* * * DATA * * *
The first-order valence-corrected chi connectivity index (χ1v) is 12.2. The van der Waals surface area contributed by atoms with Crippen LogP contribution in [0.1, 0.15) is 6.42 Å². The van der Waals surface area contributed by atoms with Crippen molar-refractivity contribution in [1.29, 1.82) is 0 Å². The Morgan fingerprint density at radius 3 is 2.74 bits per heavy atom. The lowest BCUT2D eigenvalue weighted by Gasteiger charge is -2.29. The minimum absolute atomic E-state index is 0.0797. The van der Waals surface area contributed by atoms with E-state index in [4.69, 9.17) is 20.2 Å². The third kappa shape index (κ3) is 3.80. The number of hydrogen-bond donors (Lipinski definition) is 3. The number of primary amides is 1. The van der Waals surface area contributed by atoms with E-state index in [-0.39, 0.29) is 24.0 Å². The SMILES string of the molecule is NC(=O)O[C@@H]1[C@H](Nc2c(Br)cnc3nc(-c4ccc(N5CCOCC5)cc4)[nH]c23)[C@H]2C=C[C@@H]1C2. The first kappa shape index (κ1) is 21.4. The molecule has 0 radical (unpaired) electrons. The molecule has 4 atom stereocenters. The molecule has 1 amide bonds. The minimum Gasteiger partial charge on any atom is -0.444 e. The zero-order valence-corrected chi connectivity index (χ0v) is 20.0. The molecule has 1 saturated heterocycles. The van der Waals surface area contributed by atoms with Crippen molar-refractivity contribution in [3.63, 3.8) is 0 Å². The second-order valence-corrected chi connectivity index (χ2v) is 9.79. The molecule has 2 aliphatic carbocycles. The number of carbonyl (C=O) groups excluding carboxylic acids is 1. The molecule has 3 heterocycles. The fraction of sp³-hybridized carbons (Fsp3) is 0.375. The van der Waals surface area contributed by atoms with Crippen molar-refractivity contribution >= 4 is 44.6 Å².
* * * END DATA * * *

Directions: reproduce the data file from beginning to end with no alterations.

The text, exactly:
The first-order valence-corrected chi connectivity index (χ1v) is 12.2. The van der Waals surface area contributed by atoms with Crippen LogP contribution in [0.1, 0.15) is 6.42 Å². The van der Waals surface area contributed by atoms with Crippen molar-refractivity contribution in [1.29, 1.82) is 0 Å². The Morgan fingerprint density at radius 3 is 2.74 bits per heavy atom. The lowest BCUT2D eigenvalue weighted by Gasteiger charge is -2.29. The minimum absolute atomic E-state index is 0.0797. The van der Waals surface area contributed by atoms with E-state index in [4.69, 9.17) is 20.2 Å². The third kappa shape index (κ3) is 3.80. The number of hydrogen-bond donors (Lipinski definition) is 3. The number of primary amides is 1. The van der Waals surface area contributed by atoms with E-state index in [-0.39, 0.29) is 24.0 Å². The SMILES string of the molecule is NC(=O)O[C@@H]1[C@H](Nc2c(Br)cnc3nc(-c4ccc(N5CCOCC5)cc4)[nH]c23)[C@H]2C=C[C@@H]1C2. The first kappa shape index (κ1) is 21.4. The molecule has 0 radical (unpaired) electrons. The molecule has 4 atom stereocenters. The molecule has 1 amide bonds. The minimum Gasteiger partial charge on any atom is -0.444 e. The zero-order valence-corrected chi connectivity index (χ0v) is 20.0. The molecule has 1 saturated heterocycles. The van der Waals surface area contributed by atoms with Crippen molar-refractivity contribution in [3.63, 3.8) is 0 Å². The second-order valence-corrected chi connectivity index (χ2v) is 9.79. The molecule has 2 aliphatic carbocycles. The number of carbonyl (C=O) groups excluding carboxylic acids is 1. The molecule has 3 heterocycles. The fraction of sp³-hybridized carbons (Fsp3) is 0.375. The van der Waals surface area contributed by atoms with Crippen molar-refractivity contribution >= 4 is 44.6 Å².